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The Life And Writings Of Saint Patrick -Saint Patrick

THE ancient kingdom of Ossory, in its widest sense, extended from the Suir, at Waterford, to the slopes of Slieve Bloom—that is, about sixty miles north and south; but its average breadth from the Slieve Margy hills over the Barrow, to the confines of Munster, was not more than sixteen miles. It was nearly conterminous with the modern diocese of Ossory, but not with the modern county of Kilkenny, for the Barrow bounds the county on the east for many miles; but it was not the river, but the long range of the Slieve Margy mountains, and their continuation south of Gowran, under the name of the Slieve Grian, or Coppenagh Hills, that separated ancient Ossory from Hy Cennselagh. On the north, too, Ossory included the three baronies of Clarmallagh, Clandonagh, and Upper Woods, which now form the south-western part of Queen’s County. That portion of the kingdom was called Upper Ossory, and sometimes Leath Osraige—that is, Half-Ossory.

The river Nore for the most part flowed through the centre of this fertile and extensive territory; but on the north-east for some distance it separated Ossory from Leix. The central portion of Ossory consists of a rich and picturesque undulating plain, extending from Bealach Gabhrain on the east, across the country, to Bealach Urlaidhe on the west; and from Kilkenny southward to Thomastown and Killamery on the border of Munster. It was the royal territory, and was known under the name of Magh Raighne; and hence the King of Ossory was sometimes called the King of Magh Raighne.

Now, the Tripartite has only two short paragraphs regarding St. Patrick’s journey through Ossory, but though brief they are significant:—‘He then went (from Hy Cennselagh) by Bealach Gabhrain into the land of Osraige, and founded churches and cloisters there. And he said that of them there would be most distinguished laymen and clerics, and that no province should prevail over chem so long as they were obedient to him. After this Patrick bade them farewell, and he left with them relics of sainted men; and a party of his household in the place where the relic-house (Martarthech) stands to-day in Magh Raighne.” Then two incidents only of this journey are recorded:—“At Druim Conchinn in Mairg, the cross-beam (domain) of Patrick’s chariot broke as he was going to Munster. Another was made of the wood of that ridge. This broke, too, at once. Then a third was made; that broke also. Patrick declared that never would any building be made of the wood of that grove, which thing is fulfilled; even a skewer is not made of it Patrick’s hermitage (disert) stands there, but it is waste.’ So far the Irish Tripartite.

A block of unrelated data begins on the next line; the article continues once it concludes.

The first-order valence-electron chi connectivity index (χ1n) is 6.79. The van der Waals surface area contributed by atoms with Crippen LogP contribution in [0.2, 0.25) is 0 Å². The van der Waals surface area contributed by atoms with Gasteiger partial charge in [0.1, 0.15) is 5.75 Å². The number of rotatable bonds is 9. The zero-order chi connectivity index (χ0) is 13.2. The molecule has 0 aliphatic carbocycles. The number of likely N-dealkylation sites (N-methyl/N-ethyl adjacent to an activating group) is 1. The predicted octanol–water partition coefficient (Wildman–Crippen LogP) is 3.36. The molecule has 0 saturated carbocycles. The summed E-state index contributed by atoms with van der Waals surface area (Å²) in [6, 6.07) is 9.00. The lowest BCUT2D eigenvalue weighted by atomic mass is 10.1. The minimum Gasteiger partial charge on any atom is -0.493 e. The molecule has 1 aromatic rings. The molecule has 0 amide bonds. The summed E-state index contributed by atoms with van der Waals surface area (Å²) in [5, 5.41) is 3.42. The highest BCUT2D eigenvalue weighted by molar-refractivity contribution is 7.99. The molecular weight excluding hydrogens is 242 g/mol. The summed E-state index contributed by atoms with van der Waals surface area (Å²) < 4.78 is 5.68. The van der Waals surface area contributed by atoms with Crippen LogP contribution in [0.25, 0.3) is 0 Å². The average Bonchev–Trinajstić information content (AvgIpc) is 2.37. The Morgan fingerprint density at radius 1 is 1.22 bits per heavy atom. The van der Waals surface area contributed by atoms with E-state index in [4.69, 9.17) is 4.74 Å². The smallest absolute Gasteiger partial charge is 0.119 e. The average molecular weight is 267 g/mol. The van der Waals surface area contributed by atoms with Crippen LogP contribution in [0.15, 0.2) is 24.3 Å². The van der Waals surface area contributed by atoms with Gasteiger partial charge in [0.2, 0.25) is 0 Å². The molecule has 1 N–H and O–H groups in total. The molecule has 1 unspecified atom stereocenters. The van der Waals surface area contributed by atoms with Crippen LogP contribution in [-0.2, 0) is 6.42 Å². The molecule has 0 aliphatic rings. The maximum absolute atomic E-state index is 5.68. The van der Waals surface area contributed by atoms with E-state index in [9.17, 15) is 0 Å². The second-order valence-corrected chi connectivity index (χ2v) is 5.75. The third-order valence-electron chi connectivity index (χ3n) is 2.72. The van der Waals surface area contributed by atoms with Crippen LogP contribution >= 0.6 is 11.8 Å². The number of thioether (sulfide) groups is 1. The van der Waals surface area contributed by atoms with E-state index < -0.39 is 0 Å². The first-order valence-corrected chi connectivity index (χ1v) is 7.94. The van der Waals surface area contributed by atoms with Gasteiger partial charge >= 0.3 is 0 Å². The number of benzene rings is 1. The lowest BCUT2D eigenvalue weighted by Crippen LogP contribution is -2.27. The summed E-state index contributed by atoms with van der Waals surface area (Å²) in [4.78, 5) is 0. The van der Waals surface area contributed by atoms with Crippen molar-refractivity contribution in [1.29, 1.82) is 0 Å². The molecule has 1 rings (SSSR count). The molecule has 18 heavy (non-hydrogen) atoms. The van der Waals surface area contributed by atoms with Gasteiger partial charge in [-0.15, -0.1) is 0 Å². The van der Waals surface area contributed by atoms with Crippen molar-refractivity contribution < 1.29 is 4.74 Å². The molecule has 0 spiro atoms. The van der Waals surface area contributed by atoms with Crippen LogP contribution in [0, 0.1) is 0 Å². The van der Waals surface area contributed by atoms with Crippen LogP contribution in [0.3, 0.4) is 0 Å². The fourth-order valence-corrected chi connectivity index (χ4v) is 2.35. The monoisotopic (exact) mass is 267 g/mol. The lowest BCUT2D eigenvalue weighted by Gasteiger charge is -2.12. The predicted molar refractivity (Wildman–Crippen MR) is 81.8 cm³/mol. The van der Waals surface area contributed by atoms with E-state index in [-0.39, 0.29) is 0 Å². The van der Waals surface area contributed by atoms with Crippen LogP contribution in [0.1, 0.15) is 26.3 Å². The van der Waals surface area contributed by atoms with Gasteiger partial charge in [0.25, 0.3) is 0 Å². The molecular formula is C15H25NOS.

Tirechan gives only three lines to this Ossorian mission:—‘He ascended by Bealach Gabrain, and founded in Raighne the church of the Relic House.’ And then he goes straightway to Cashel.

Taking the Tripartite text as it stands, it appears to us clear that Patrick entered Ossory by the road that led from the Barrow through the pass of Gowran, which was indeed the only way of entering Ossory from the east. He then followed the line of the present railway from Gowran to Kilkenny, making his way as usual to the royal residence of the principal chieftain of the district. The best local authorities assure us that the royal dun of Magh Raighne stood on that noble eminence over the Nore at Kilkenny, which is now occupied by the great castle of the Butlers; and Patrick, according to his usual custom, would found his church not far from the royal dun. We are not informed who the King of Ossory was at the time, or how he received Patrick and his associates; but we must infer from the narrative that he gave Patrick a site for his church, in which the Saint left so many relics that it came to be known as the ‘Martarthech,’ or Relic House. The ancient name has disappeared; but there can hardly be any doubt that this was the church known as Donaghmore, about two miles south of Kilkenny. Reference is made to this church in the Life of St. Canice of Kilkenny, who then dwelt at Aghaboe, and that reference seems to imply that it was an important church in the neighbourhood of Kilkenny, although its glory was afterwards eclipsed by the younger foundation of St. Canice himself.

We are told also that ‘Patrick left a party of his household there’ to minister in the church, and, doubtless, also to make it a missionary centre for the whole of Ossory, just as he had left several companions with Fiacc in Domnach Fiacc, east of the Barrow; but their names are not recorded, and it is best perhaps not to indulge in speculation. There was an old church and a holy well a little to the west of Kilkenny, called ‘St. Rock’s Well,’ where a ‘patron’ used to be celebrated on the first Sunday of August. The first of August was the natalis of St. Patrick’s nephew Rioc, of Inishboffin in Lough Ree, and this would seem to point to him as founder of this church, and one of Patrick’s companions on this journey.

There are other traces of Patrick near Kilkenny. There is a Glun Patraic ‘on the Kells road about two miles from Kilkenny’ and his knee-marks in the rock show where he prayed. In the demesne of Sheestown was a rock which was called Ciscaem-Patraic, because the marks of his footsteps were traced on the rock. There was another place near Kilkenny, but different from this, called ‘St. Patrick’s Steppes,’ which belonged to St. John’s monastery, and doubtless marked the course of the Apostle’s journey. All these ancient memorials of the Saint near Kilkenny show that Donaghmore Maigh Raighne was undoubtedly the Martarthech referred to in the Tripartite.






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